• The Canada School of Public Service offers a variety of learning products that support open government, on topics ranging from access to information and privacy fundamentals, to advanced information management methods, to how to use GCDOCS as a tool to ensure that open information is discoverable and accessible. Between July 1, 2016 and June 30, 2017 a total of 35,755 learners from 109 federal organizations have registered for the 14 available Canada School of Public Service courses (online and classroom) that support open government.
    • With regard to setting priorities for the release of open data and information and implementing the Directive on Open Government, Treasury Board of Canada Secretariat has coordinated the completion and release of departmental data inventories required under the Directive. On the basis of the inventories, the Treasury Board of Canada Secretariat has engaged various actors, including the Industrial Research Assistance Program and other partners across government, to identify high priority data sets. It has also maintained its Suggest a Dataset function on open.canada.ca.
    • The Treasury Board of Canada Secretariat has contributed to maintaining a well-informed open government community, including by providing regular updates to departmental open government coordinators at monthly open government working group meetings and by maintaining an active blog and social media presence, including through Government of Canada platforms such as GCcollab, GCconnex and GCpedia
  1. The Treasury Board of Canada Secretariat has participated in several forums over the past year to build capacity and advance understanding around open government. Specific events include: lectures at universities and engagement with academics, including through the Academic Days on Open Government Issues; the 2016 GovMaker conference; the annual conference of the Association for Technological Development in Education; local events of the International Association for Public Participation; Go Open Data; a panel organized by Treasury Board of Canada Secretariat on the implications of open data for Indigenous Peoples; several events with subnational open government leaders, including the Canadian Open Data Summit; several hackathons; and numerous events with international partners and counterparts, including through the Open Government Partnership, the Organisation for Economic Co-operation and Development and the Inter-American Development Bank. The Privy Council Office has also contributed to advancing this work, having developed and delivered public engagement learning opportunities, including five 1-day training sessions for 135 participants within 4 months, with 2 train-the-trainers sessions to build learning sustainability in the federal public service.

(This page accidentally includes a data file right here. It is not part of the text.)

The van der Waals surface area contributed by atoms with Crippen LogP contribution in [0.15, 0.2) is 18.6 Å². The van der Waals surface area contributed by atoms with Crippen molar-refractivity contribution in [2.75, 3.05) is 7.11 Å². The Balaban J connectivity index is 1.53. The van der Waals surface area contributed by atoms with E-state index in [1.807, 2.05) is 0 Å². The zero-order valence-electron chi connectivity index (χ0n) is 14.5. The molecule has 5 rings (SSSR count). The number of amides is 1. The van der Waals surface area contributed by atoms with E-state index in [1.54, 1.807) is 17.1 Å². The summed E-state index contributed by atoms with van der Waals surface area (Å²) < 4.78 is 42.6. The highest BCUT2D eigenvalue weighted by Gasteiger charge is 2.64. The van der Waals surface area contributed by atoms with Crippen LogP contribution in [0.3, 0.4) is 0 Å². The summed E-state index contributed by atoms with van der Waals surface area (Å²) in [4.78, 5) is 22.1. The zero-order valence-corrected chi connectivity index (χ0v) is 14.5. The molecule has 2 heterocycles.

2. The Government of Canada IT Strategic Plan 2016-2020 was open for public consultation through summer and fall 2016. It was posted externally for comments and a half day industry event was held in August. A What We Heard report was completed in December 2016 but has yet to be published. Feedback received through consultations identified open source as an omission in the Strategic Plan.

    In February and March 2017, consultations were held with the federal government Chief Information Officer and Information Management Senior Officer communities to gather additional input for a second version of the Strategic Plan. This included the integration of information management and addressing omissions identified through public consultation.

Next steps to June 2018

  1. The Treasury Board of Canada Secretariat aims to establish a learning hub on open.canada.ca so that learning resources can be posted publicly. Having raised awareness of the opportunity of open government in the federal public service, it also aims to provide more specialized training, in addition to publishing an online introductory course and a Do-It-Yourself Open Data Toolkit that are currently both in development. Treasury Board of Canada Secretariat will continue to develop content to raise awareness of open government.
  2. Going forward, the Canada School of Public Service will continue to integrate open government content into its learning products, where applicable. It will also continue to participate and organize learning opportunities with its partners. Going forward, the Treasury Board of Canada Secretariat will continue to participate and organize educational forums. It will also continue to support partners in this work, including by continuing to support subnational governments to advance skills for open government, as agreed at the June meeting of the Canadian Open Government Working Group.
  3. The next version of the Government of Canada IM/IT Strategic Plan (2017-2021) will address comments identified during consultations around open source to introduce a strategy for the use of open source software and open standards for the Government of Canada.

    Two other strategic actions associated with ‘open’ will also be included in the IM/IT Strategic Plan. These include ‘Shift the culture and processes toward open by design’ and ‘Expand open government training and outreach’. The target timeframe for publishing the Strategic Plan is fall 2017.

Completion level

  1. Substantial
  2. Substantial
  3. Substantial